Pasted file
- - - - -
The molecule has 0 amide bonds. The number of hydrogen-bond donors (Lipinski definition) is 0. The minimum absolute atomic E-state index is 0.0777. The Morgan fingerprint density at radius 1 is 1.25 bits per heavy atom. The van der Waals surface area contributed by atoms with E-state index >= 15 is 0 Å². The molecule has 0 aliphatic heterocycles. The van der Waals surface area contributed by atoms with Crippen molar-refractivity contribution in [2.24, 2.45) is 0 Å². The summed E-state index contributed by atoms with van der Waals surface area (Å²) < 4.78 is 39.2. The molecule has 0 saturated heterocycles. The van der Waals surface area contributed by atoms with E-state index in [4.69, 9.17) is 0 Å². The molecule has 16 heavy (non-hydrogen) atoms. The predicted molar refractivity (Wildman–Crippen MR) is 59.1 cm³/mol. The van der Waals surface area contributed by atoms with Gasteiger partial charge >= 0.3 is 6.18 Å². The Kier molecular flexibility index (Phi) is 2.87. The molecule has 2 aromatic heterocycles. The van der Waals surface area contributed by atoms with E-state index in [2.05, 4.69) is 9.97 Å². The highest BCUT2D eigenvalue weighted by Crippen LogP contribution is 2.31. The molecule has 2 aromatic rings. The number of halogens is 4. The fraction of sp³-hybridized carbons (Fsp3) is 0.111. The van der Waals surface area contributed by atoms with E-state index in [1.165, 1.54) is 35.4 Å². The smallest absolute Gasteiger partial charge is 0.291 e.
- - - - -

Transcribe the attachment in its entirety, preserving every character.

The molecule has 0 amide bonds. The number of hydrogen-bond donors (Lipinski definition) is 0. The minimum absolute atomic E-state index is 0.0777. The Morgan fingerprint density at radius 1 is 1.25 bits per heavy atom. The van der Waals surface area contributed by atoms with E-state index >= 15 is 0 Å². The molecule has 0 aliphatic heterocycles. The van der Waals surface area contributed by atoms with Crippen molar-refractivity contribution in [2.24, 2.45) is 0 Å². The summed E-state index contributed by atoms with van der Waals surface area (Å²) < 4.78 is 39.2. The molecule has 0 saturated heterocycles. The van der Waals surface area contributed by atoms with E-state index in [4.69, 9.17) is 0 Å². The molecule has 16 heavy (non-hydrogen) atoms. The predicted molar refractivity (Wildman–Crippen MR) is 59.1 cm³/mol. The van der Waals surface area contributed by atoms with Gasteiger partial charge >= 0.3 is 6.18 Å². The Kier molecular flexibility index (Phi) is 2.87. The molecule has 2 aromatic heterocycles. The van der Waals surface area contributed by atoms with E-state index in [2.05, 4.69) is 9.97 Å². The highest BCUT2D eigenvalue weighted by Crippen LogP contribution is 2.31. The molecule has 2 aromatic rings. The number of halogens is 4. The fraction of sp³-hybridized carbons (Fsp3) is 0.111. The van der Waals surface area contributed by atoms with E-state index in [1.165, 1.54) is 35.4 Å². The smallest absolute Gasteiger partial charge is 0.291 e.